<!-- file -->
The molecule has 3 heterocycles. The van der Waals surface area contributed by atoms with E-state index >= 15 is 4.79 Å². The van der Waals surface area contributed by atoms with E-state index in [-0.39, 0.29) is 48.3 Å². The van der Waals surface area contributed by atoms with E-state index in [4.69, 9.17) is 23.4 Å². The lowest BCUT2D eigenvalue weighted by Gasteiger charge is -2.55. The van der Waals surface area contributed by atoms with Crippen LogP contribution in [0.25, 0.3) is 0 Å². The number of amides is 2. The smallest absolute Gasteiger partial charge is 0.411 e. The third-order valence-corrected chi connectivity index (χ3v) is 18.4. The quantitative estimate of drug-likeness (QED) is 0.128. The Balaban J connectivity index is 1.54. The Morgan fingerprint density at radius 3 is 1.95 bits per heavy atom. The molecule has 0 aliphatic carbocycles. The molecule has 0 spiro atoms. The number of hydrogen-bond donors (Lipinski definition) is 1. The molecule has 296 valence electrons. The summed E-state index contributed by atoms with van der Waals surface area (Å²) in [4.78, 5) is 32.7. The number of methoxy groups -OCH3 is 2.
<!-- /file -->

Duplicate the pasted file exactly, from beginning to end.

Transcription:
The molecule has 3 heterocycles. The van der Waals surface area contributed by atoms with E-state index >= 15 is 4.79 Å². The van der Waals surface area contributed by atoms with E-state index in [-0.39, 0.29) is 48.3 Å². The van der Waals surface area contributed by atoms with E-state index in [4.69, 9.17) is 23.4 Å². The lowest BCUT2D eigenvalue weighted by Gasteiger charge is -2.55. The van der Waals surface area contributed by atoms with Crippen LogP contribution in [0.25, 0.3) is 0 Å². The number of amides is 2. The smallest absolute Gasteiger partial charge is 0.411 e. The third-order valence-corrected chi connectivity index (χ3v) is 18.4. The quantitative estimate of drug-likeness (QED) is 0.128. The Balaban J connectivity index is 1.54. The Morgan fingerprint density at radius 3 is 1.95 bits per heavy atom. The molecule has 0 aliphatic carbocycles. The molecule has 0 spiro atoms. The number of hydrogen-bond donors (Lipinski definition) is 1. The molecule has 296 valence electrons. The summed E-state index contributed by atoms with van der Waals surface area (Å²) in [4.78, 5) is 32.7. The number of methoxy groups -OCH3 is 2.